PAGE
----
- What are the biggest challenges you would like the Scrum Master to help with?
You see, Scrum Masters know what the job entails, so what can really attract them is your company’s situation, instead of the job itself.
As in my earlier example, as a Chef you might want to go work for a different restaurant not because the job itself will be different, but because of everything around it: the type of food to cook, customers, management, location, etc.
Experience and Skills
Another thing you might need to consider is the previous experience.
I often see job descriptions that ask for 7 years of successful agile project delivery (whatever that means) to be a Scrum Master of a team. That’s not only unnecessary but can also be harmful.
I had an opportunity to work with amazing Scrum Masters who only had 6 months of experience! And I worked with some awful “Scrum Masters” who claimed to have 10 years of agile experience.
For the good or the bad, years of experience in this field are much less important than the skills and personal traits of the person you hire.. I talk about it in my video “4 traits of amazing Scrum Masters”.
To be a great Scrum Master you need to be a strong servant leader, humble but assertive, great facilitator, coach and teacher, feel comfortable with conflict and organized. I can write a full article about it (and some day I will).
When you write the job description, think more about what kind of person you’d like, not how many years of experience they’ve collected. Because passion for the role with the right traits always writes off the lack of experience.
Do You Really Need a Scrum Master?
Now, let’s cover something even more important than the job description itself: the needs of your company.
Do you find the Scrum Guide description not “complete”, or even “incorrect”? Do you want to add many more other defined responsibilities?
Then I have to ask you: are you sure you need a Scrum Master?
Maybe there is another role that exists outside of Scrum that would normally fulfill these responsibilities.
If you find yourself writing the responsibilities of a traditional Project Manager under the Scrum Master job description, I’d wager you need a Project Manager, not a Scrum Master.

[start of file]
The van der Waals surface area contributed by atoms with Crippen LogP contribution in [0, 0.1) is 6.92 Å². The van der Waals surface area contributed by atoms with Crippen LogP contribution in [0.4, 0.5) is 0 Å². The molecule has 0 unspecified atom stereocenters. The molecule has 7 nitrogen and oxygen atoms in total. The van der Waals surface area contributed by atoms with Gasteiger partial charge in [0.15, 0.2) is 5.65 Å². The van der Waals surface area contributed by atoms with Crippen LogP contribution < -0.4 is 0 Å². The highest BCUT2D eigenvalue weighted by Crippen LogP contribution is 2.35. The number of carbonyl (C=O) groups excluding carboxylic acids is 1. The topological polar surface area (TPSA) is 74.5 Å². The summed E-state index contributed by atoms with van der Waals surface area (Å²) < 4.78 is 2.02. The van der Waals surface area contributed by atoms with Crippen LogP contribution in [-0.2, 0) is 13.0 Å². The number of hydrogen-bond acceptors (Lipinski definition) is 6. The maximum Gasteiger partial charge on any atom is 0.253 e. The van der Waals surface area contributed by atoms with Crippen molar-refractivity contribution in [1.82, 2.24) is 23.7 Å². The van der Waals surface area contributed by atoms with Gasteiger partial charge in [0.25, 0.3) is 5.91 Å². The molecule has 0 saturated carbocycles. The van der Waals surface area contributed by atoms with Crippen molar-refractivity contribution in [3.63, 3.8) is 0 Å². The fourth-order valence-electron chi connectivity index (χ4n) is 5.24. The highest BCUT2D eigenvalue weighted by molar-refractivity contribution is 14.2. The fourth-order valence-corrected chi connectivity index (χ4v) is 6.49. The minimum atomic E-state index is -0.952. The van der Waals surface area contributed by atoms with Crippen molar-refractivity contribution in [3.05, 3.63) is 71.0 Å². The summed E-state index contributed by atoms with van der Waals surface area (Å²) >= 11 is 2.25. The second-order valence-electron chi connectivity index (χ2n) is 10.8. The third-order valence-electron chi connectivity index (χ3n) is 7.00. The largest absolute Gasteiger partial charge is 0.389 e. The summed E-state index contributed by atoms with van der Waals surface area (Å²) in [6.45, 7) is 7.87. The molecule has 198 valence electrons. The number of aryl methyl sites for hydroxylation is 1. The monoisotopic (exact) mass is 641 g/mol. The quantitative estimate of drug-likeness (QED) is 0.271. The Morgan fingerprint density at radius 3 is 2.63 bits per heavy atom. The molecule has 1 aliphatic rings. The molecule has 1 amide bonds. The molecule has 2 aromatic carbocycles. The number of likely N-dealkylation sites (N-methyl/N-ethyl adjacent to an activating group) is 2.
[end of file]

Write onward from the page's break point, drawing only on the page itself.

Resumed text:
The worst would be if you actually hire for this job:
- If you hire a Scrum Master, he’d be miserable doing Project Manager’s job with no appropriate skills, knowledge and interest in it.
- If you hire a Project Manager, she’d hate to be called a Scrum Master and not be taken seriously as a Project Manager.
- If you are unsure about what type of role you really need fulfilling, ask an expert in the field.
Job Description is only the first step
Writing the job description is only step one of the process – it can help you attract the right candidates. But you also have the interview process. If you don’t know how to evaluate a good Scrum Master, you might end up getting the wrong person anyway.
Save your organization (and yourself) some time and money by reaching out. Whether it is to a friend, a colleague, or to an external consultant. And I do not mean a recruiting consultant, I mean an expert in the field of Scrum.
I have years of experience in the Scrum Master role and I am a recognized Professional Scrum Trainer with Scrum.org. I can help your organization to find the right people to support your agile transformation, whether it is hiring them externally or mentoring internally.
If your organization needs help I provide customized agile consulting, so just reach out for a free consultation and set your organization on a success path of Scrum.